Static constructors, part four

We'll finish up this series on static constructors by finally getting to the question which motivated me to write the series in the first place: should you use a static constructor like this?

public class Sensitive
{
  static Sensitive()
  {
    VerifyUserHasPermissionToUseThisClass();
  }  
  public static void Dangerous()
  {
    DoSomethingDangerous();
  }
  ...

The intention here is clear. The static constructor is guaranteed to run exactly once, and before any static or instance method. Therefore it will do the authorization check before any dangerous operation in any method. If the user does not have permission to use the class then the class will not even load. If they do, then the expense of the security check is only incurred once per execution, no matter how many methods are called.

If you've read the rest of this series, or anything I've written on security before, you know what I'm going to say: I strongly recommend that you do not use static constructors "off label" in this manner.

First off, as we've seen so far in this series, static constructors are a dangerous place to run fancy code. If they end up delegating any work to other threads then deadlocks can easily result. If they take a long time and are accessed from multiple threads, contention can result. If an exception is thrown out of the static constructor then you have very little ability to recover from the exception and the type will be forever useless in this appdomain.

Second, the security semantics here are deeply troubling. If this code is running on the user's machine then this appears to be a case of the developer not trusting the user. But the .NET security system was designed with the principle that the user is the source of trust decisions. It is the user who must trust the developer, not the other way around! If the user is hostile towards the developer then nothing is stopping them from decompiling the code to IL, removing the static constructor, recompiling, and running the dangerous method without the security check. 1

Moreover, the pattern here assumes that security checks can be performed once and the result is then cached for the lifetime of the appdomain. What if the initial security check fails, but the program was going to impersonate a more trusted user? It might be difficult to ensure that the static constructor does not run until after the impersonation. What if different threads are associated with different users? Now we have a race to see which user's context is used for the security check. What if a user's permissions are revoked while the program is running? The check might be performed while permission is granted, and then the dangerous code runs after it has been revoked.

In short: Static constructors should be used to quickly initialize important static data, and that's pretty much it. The only time that I would use the mechanisms of a static constructor to enforce an invariant would be for a very simple invariant like ensuring that a singleton is lazily initialized, as Jon describes. Complex policy mechanisms like security checks should probably use some other mechanism.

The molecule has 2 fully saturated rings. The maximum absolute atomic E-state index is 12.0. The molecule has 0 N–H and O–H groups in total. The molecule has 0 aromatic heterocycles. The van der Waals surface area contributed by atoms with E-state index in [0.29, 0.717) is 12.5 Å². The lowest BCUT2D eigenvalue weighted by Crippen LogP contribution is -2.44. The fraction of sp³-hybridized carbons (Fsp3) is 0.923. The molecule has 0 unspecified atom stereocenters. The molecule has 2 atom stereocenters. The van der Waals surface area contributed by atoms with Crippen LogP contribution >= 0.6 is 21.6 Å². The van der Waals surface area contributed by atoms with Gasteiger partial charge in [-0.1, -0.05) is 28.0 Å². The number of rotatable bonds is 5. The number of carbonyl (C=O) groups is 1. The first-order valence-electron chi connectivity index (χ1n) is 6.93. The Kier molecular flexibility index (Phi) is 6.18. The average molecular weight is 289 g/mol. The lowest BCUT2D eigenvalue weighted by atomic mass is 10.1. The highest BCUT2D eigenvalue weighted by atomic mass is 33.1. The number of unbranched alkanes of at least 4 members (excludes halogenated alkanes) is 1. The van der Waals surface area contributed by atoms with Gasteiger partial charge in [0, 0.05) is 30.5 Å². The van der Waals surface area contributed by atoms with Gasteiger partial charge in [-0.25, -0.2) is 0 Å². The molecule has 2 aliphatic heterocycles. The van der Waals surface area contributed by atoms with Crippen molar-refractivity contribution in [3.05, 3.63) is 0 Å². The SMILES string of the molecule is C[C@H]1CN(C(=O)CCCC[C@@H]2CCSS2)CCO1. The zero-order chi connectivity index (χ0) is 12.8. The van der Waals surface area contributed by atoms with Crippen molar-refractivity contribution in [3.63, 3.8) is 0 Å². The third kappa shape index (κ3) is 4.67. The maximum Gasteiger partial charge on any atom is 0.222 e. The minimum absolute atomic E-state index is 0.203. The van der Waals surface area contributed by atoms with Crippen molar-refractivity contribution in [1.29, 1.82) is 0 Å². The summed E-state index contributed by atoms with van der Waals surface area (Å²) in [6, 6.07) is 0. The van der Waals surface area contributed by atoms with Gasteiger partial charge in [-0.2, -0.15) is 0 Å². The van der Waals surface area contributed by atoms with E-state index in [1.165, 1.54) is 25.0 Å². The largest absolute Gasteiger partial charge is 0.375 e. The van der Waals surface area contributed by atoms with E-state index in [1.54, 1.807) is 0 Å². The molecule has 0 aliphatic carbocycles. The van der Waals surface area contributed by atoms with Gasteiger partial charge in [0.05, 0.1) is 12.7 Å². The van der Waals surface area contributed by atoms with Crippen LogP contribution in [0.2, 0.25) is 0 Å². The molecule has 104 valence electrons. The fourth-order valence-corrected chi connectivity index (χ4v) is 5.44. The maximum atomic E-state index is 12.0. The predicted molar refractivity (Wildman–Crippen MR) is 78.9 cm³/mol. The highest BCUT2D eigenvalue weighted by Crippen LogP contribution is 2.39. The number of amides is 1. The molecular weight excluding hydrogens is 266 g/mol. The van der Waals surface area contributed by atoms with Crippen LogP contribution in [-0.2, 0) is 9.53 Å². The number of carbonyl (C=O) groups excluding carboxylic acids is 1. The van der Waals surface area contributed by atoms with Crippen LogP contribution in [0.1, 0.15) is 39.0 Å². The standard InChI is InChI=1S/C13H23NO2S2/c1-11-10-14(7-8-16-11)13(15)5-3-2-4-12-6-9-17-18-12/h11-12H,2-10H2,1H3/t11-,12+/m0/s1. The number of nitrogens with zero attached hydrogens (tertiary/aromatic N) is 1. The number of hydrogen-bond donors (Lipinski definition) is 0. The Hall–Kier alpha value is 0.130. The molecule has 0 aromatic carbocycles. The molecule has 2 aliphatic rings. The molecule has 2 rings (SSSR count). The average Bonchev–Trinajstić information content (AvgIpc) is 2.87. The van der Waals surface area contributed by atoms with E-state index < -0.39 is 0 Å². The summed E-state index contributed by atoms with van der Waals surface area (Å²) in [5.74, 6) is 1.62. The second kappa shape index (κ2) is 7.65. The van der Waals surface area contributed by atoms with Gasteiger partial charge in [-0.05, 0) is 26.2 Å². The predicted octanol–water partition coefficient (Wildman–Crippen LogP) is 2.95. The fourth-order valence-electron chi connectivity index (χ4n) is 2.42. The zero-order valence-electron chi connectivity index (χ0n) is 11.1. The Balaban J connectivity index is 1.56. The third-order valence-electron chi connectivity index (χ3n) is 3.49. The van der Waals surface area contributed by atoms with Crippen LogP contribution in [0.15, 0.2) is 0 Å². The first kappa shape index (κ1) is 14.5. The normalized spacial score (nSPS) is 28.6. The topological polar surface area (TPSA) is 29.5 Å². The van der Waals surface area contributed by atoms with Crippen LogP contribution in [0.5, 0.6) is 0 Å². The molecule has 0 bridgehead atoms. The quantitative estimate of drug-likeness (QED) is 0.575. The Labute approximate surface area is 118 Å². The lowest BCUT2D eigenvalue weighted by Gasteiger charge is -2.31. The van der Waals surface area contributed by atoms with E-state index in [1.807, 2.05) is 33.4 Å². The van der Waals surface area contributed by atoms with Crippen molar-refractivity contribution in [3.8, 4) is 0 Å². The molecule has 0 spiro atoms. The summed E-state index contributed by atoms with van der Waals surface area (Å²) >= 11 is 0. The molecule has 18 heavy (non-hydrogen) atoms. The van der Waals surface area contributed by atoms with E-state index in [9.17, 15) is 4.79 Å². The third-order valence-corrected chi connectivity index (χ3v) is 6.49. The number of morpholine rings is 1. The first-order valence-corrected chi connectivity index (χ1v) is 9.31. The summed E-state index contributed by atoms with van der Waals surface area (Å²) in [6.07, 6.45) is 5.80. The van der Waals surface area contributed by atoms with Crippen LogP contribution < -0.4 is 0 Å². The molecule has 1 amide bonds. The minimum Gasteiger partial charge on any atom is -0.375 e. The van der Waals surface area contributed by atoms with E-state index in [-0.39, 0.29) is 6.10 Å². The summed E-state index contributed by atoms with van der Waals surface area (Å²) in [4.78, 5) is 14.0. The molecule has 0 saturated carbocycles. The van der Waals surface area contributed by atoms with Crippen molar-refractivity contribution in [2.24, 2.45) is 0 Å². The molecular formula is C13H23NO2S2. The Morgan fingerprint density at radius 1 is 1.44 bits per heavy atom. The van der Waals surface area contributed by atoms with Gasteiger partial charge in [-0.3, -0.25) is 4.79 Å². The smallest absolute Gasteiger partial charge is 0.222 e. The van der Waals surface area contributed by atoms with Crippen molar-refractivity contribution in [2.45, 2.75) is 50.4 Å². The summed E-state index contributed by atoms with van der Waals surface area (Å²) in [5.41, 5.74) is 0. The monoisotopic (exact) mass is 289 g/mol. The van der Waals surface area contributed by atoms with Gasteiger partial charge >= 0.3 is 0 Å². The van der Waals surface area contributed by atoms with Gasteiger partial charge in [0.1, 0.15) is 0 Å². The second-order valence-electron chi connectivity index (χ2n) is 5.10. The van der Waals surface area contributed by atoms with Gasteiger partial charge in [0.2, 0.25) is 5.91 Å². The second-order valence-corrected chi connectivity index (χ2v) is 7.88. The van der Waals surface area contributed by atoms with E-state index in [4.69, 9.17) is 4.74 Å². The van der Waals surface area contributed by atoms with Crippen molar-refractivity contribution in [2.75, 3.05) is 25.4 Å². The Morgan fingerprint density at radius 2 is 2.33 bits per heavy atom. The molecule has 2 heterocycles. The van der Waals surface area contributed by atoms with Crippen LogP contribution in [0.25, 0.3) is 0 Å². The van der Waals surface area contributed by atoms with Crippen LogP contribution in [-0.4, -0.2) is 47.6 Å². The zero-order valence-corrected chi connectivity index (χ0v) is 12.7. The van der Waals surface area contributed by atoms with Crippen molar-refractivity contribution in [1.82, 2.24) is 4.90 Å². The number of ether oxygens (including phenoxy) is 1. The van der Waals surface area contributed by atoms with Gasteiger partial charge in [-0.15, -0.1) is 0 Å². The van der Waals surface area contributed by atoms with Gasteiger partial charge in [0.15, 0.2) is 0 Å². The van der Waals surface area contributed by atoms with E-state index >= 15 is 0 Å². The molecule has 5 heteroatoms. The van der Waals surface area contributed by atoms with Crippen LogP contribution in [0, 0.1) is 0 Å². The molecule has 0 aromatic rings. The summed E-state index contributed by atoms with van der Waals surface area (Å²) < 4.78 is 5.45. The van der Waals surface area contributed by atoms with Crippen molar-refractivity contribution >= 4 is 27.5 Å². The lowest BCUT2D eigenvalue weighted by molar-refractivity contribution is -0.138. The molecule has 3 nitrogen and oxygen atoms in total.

Next time on FAIC: I'm going to join the throngs of tech bloggers who have tried to explain what a monad is.

  1. The resulting program will of course not be strong-named or code-signed by the developer anymore, but who cares?

15 thoughts on “Static constructors, part four

  1. "UserHasPermission" that seems very limitedly scoped and potentially even to runtime changing things.

    If Sensitive requires configuration, like lets say a Encryption Key to fundamentally run that it expects to be in AppSettings["Sensitive/Key"] I find it very good to enforce that validation in the static ctor, and explicitly throw saying "AppSettings["Sensitive/Key"]" is null/invalid/etc.

  2. About the note, some years ago ATI drivers where shipped with the private key in the folder, you could not just decompile, modify and recompile, but also strong-name and code-sign! Didn't check if I could exploit it.

    I never tought about using a static constructor for security checking, but tought about it for checking wheter a library or feature is avaliable or not, in some of those cases I had the impression that the only way for checking is to catch the TypeInitializationException.

  3. Pingback: The Morning Brew - Chris Alcock » The Morning Brew #1298

  4. I suddenly understood monads when I viewed them as just a convention. Previously I always thought "what is it good for?". Answer: They are just a convention or a kind of interface used to allow Haskell to offer do-syntax. They really are little more than that.

    If I'm wrong with that I'm eager to be rectified.

    I also found a particular analogy useful: Monads are just abstract structures like groups and rings are. Just another kind of abstraction for just another pattern.

    • Your first tack -- that "monad" is just another design pattern for types, like "singleton" -- is the tack I'm going to take. Your second tack -- that a monad is just an abstract structure, specifically a monoid in the category of endofunctors -- is the tack I am going to explicitly avoid.

  5. So you've been waiting with this to use it now to boost the popularity of your new web site? Clever! :D

    [That was a joke, of course. :) I'm really curious now, considering your knack for explaining things in a way that even I can understand. :) ]

  6. I was disappointed to find that the EWS Managed API code samples (at least the ones I've looked at so far) are littered with just this kind of abuse of static constructors.

Leave a Reply

Your email address will not be published. Required fields are marked *

You may use these HTML tags and attributes: <a href="" title=""> <abbr title=""> <acronym title=""> <b> <blockquote cite=""> <cite> <code> <del datetime=""> <em> <i> <q cite=""> <strike> <strong>